([Glasgow]: Printed [by Robert Anderson] for Private Circulation, 1882). 195 x 122 mm. (7 3/4 x 4 7/8"). 1 p.l., x, 103,  pp.From George Bannatyne's manuscript compiled A.D. 1568. ONE OF ONLY 50 COPIES.
BEAUTIFUL CITRON CRUSHED MOROCCO, ELABORATELY TOOLED IN GILT, BY RAMAGE (stamp-signed on front turn-in), covers with six concentric frames--intricate filigree roll, pointillé-tooled floral vine, and alternating small ornaments--enclosing a central panel with cornerpieces semé with rows of fleurs-de-lys, large oval medallion at center radiating ornate fleurons, raised bands, spine compartments with large central medallion containing a vase of flowers, delicate tooling in corners, gilt titling, turn-ins framed by filigree roll and alternating small ornaments, brown and tan silk jacquard endleaves patterned in a Medieval motif, top edge gilt. Printer's device on title page, decorative woodcut initials and headpieces. ◆Spines evenly sunned to a warm honey brown, corners lightly rubbed, short, faint scratch to lower board, but the binding virtually unworn and happily free of the splaying that plagues vellum books. Leaves lightly rumpled, but A VERY FINE COPY, the vellum leaves creamy, clean, and bright, and the binding glittering with gold.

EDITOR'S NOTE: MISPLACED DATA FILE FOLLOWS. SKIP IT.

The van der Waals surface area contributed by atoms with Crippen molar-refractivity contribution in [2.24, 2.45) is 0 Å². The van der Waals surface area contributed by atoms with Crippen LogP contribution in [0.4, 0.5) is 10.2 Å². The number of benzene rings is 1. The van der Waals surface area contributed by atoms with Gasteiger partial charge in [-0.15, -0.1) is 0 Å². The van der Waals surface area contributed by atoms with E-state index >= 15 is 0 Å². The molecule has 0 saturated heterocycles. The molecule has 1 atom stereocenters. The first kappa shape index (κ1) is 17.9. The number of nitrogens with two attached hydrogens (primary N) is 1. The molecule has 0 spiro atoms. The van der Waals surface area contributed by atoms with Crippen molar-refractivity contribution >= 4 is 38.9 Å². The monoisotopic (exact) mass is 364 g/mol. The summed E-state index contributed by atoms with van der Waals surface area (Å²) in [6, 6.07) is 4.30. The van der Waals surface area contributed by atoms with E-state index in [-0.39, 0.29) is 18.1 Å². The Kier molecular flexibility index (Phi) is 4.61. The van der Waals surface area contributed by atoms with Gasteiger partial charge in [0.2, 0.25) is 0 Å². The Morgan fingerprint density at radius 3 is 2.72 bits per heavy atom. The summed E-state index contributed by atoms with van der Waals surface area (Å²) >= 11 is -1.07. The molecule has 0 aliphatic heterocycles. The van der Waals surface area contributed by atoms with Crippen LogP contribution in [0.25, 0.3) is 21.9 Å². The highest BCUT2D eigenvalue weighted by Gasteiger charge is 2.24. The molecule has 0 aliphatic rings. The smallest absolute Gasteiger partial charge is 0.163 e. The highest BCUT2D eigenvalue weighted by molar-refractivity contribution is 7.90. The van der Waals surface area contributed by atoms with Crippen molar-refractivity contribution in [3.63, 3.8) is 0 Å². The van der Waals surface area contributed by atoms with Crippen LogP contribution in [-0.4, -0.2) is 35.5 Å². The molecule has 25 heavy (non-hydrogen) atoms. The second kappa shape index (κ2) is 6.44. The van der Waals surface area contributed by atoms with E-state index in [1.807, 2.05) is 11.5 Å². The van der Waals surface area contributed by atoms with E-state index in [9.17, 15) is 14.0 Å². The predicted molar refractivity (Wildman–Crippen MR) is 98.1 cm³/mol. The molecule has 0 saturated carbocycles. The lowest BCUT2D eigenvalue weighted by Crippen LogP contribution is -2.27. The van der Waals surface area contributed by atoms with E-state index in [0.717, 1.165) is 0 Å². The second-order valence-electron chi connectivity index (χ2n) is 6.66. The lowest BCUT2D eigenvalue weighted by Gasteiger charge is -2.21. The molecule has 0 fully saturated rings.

Printed on luxurious vellum and limited to just 50 copies (presumably for private circulation among friends of the printer), this is a lovely edition of 16th century poems by a mysterious author, believed to have been a poet and musician associated with the court of Mary, Queen of Scots. This work contains all 36 extant poems attributed to Scott (ca. 1520-82/3), including what is considered to be his most historically important work, "Ane New Yeir Gift to Quene Mary" (1562), written in support of the young Scottish queen caught between Catholic and Protestant agendas. His other poems consist largely of lyric verses on love and sexuality, which DNB describes as possessing "exceptional metrical variety and vernacular directness" with "a musician's ear for rhythm and melody." Scott's poems are known to us via the Bannatyne manuscript (now held in the National Library of Scotland), which ranks among the most important documents of Scottish Medieval literature. Written by George Bannatyne in 1568 during a period of confinement due to an outbreak of plague, it contains a mixture of both secular and religious material, including the sole extant copies of several texts. In the preface to the present work, the publisher notes that Scott's poetry has been faithfully reproduced from that manuscript, and thus, "for the first time, accurately printed." Very little is known regarding the life of Alexander Scott, but he seems to have been attached to the court of Mary Stuart through John Erskine, a guardian and counselor to the queen. Given the very limited number of copies made, it is not surprising that this work is extremely rare on the market. (ST16453)